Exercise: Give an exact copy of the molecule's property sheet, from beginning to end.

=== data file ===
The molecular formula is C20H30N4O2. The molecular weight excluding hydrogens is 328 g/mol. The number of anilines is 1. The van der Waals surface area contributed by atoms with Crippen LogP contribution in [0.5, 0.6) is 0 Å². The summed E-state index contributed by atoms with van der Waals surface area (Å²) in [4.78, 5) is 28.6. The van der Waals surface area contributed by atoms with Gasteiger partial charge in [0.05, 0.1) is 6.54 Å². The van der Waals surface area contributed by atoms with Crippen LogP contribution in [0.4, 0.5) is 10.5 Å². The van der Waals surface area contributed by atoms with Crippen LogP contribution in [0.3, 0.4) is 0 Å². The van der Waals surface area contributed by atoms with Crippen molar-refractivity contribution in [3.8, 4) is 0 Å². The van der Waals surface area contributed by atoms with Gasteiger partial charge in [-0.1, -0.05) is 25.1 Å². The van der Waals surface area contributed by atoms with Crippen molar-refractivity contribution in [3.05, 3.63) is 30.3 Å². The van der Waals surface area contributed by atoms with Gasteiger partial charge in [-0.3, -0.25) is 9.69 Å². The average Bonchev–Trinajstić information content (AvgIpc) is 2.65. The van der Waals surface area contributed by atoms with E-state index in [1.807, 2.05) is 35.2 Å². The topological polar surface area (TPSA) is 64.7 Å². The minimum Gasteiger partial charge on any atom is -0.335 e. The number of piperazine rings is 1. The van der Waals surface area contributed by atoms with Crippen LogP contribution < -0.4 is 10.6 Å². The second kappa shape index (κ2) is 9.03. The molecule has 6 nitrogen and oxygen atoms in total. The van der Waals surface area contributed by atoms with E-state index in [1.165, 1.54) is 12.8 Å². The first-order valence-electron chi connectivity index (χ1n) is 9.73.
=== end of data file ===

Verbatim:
The molecular formula is C20H30N4O2. The molecular weight excluding hydrogens is 328 g/mol. The number of anilines is 1. The van der Waals surface area contributed by atoms with Crippen LogP contribution in [0.5, 0.6) is 0 Å². The summed E-state index contributed by atoms with van der Waals surface area (Å²) in [4.78, 5) is 28.6. The van der Waals surface area contributed by atoms with Gasteiger partial charge in [0.05, 0.1) is 6.54 Å². The van der Waals surface area contributed by atoms with Crippen LogP contribution in [0.4, 0.5) is 10.5 Å². The van der Waals surface area contributed by atoms with Crippen LogP contribution in [0.3, 0.4) is 0 Å². The van der Waals surface area contributed by atoms with Crippen molar-refractivity contribution in [3.8, 4) is 0 Å². The van der Waals surface area contributed by atoms with Gasteiger partial charge in [-0.1, -0.05) is 25.1 Å². The van der Waals surface area contributed by atoms with Crippen molar-refractivity contribution in [3.05, 3.63) is 30.3 Å². The van der Waals surface area contributed by atoms with Gasteiger partial charge in [-0.3, -0.25) is 9.69 Å². The average Bonchev–Trinajstić information content (AvgIpc) is 2.65. The van der Waals surface area contributed by atoms with E-state index in [1.807, 2.05) is 35.2 Å². The topological polar surface area (TPSA) is 64.7 Å². The minimum Gasteiger partial charge on any atom is -0.335 e. The number of piperazine rings is 1. The van der Waals surface area contributed by atoms with Crippen LogP contribution < -0.4 is 10.6 Å². The second kappa shape index (κ2) is 9.03. The molecule has 6 nitrogen and oxygen atoms in total. The van der Waals surface area contributed by atoms with E-state index in [1.165, 1.54) is 12.8 Å². The first-order valence-electron chi connectivity index (χ1n) is 9.73.